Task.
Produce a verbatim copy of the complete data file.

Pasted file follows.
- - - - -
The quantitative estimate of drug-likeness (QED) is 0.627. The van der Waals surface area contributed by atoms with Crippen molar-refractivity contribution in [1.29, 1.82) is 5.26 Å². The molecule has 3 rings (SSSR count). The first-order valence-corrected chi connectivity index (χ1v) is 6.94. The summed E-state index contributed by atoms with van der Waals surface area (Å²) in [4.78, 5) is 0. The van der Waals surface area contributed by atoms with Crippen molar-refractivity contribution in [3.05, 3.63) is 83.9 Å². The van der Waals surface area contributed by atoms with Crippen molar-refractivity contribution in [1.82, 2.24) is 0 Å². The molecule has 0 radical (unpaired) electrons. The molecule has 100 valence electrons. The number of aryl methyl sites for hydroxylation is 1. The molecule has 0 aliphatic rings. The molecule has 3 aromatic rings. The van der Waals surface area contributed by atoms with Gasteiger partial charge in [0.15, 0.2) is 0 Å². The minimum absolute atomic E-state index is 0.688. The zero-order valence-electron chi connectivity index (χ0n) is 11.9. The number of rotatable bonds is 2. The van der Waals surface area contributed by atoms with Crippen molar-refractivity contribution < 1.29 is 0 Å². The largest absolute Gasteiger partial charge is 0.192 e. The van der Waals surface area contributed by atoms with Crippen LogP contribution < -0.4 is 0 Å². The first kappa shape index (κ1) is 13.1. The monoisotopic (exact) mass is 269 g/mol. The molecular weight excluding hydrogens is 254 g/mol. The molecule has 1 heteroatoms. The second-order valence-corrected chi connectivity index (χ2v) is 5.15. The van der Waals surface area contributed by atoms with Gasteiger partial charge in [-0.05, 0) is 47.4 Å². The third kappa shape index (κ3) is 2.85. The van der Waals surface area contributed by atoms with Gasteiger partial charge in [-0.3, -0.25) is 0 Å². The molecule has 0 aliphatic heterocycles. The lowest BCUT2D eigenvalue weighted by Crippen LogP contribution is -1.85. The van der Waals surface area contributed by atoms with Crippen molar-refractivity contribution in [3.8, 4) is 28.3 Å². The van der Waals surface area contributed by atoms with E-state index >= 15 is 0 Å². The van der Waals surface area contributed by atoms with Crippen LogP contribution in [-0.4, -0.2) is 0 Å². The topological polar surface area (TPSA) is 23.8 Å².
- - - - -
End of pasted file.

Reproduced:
The quantitative estimate of drug-likeness (QED) is 0.627. The van der Waals surface area contributed by atoms with Crippen molar-refractivity contribution in [1.29, 1.82) is 5.26 Å². The molecule has 3 rings (SSSR count). The first-order valence-corrected chi connectivity index (χ1v) is 6.94. The summed E-state index contributed by atoms with van der Waals surface area (Å²) in [4.78, 5) is 0. The van der Waals surface area contributed by atoms with Crippen molar-refractivity contribution in [3.05, 3.63) is 83.9 Å². The van der Waals surface area contributed by atoms with Crippen molar-refractivity contribution in [1.82, 2.24) is 0 Å². The molecule has 0 radical (unpaired) electrons. The molecule has 100 valence electrons. The number of aryl methyl sites for hydroxylation is 1. The molecule has 0 aliphatic rings. The molecule has 3 aromatic rings. The van der Waals surface area contributed by atoms with Gasteiger partial charge in [0.15, 0.2) is 0 Å². The minimum absolute atomic E-state index is 0.688. The zero-order valence-electron chi connectivity index (χ0n) is 11.9. The number of rotatable bonds is 2. The van der Waals surface area contributed by atoms with Crippen molar-refractivity contribution < 1.29 is 0 Å². The largest absolute Gasteiger partial charge is 0.192 e. The van der Waals surface area contributed by atoms with Crippen LogP contribution < -0.4 is 0 Å². The first kappa shape index (κ1) is 13.1. The monoisotopic (exact) mass is 269 g/mol. The molecular weight excluding hydrogens is 254 g/mol. The molecule has 1 heteroatoms. The second-order valence-corrected chi connectivity index (χ2v) is 5.15. The van der Waals surface area contributed by atoms with Gasteiger partial charge in [-0.05, 0) is 47.4 Å². The third kappa shape index (κ3) is 2.85. The van der Waals surface area contributed by atoms with Gasteiger partial charge in [-0.3, -0.25) is 0 Å². The molecule has 0 aliphatic heterocycles. The lowest BCUT2D eigenvalue weighted by Crippen LogP contribution is -1.85. The van der Waals surface area contributed by atoms with Crippen molar-refractivity contribution in [3.8, 4) is 28.3 Å². The van der Waals surface area contributed by atoms with E-state index >= 15 is 0 Å². The van der Waals surface area contributed by atoms with Crippen LogP contribution in [-0.4, -0.2) is 0 Å². The topological polar surface area (TPSA) is 23.8 Å².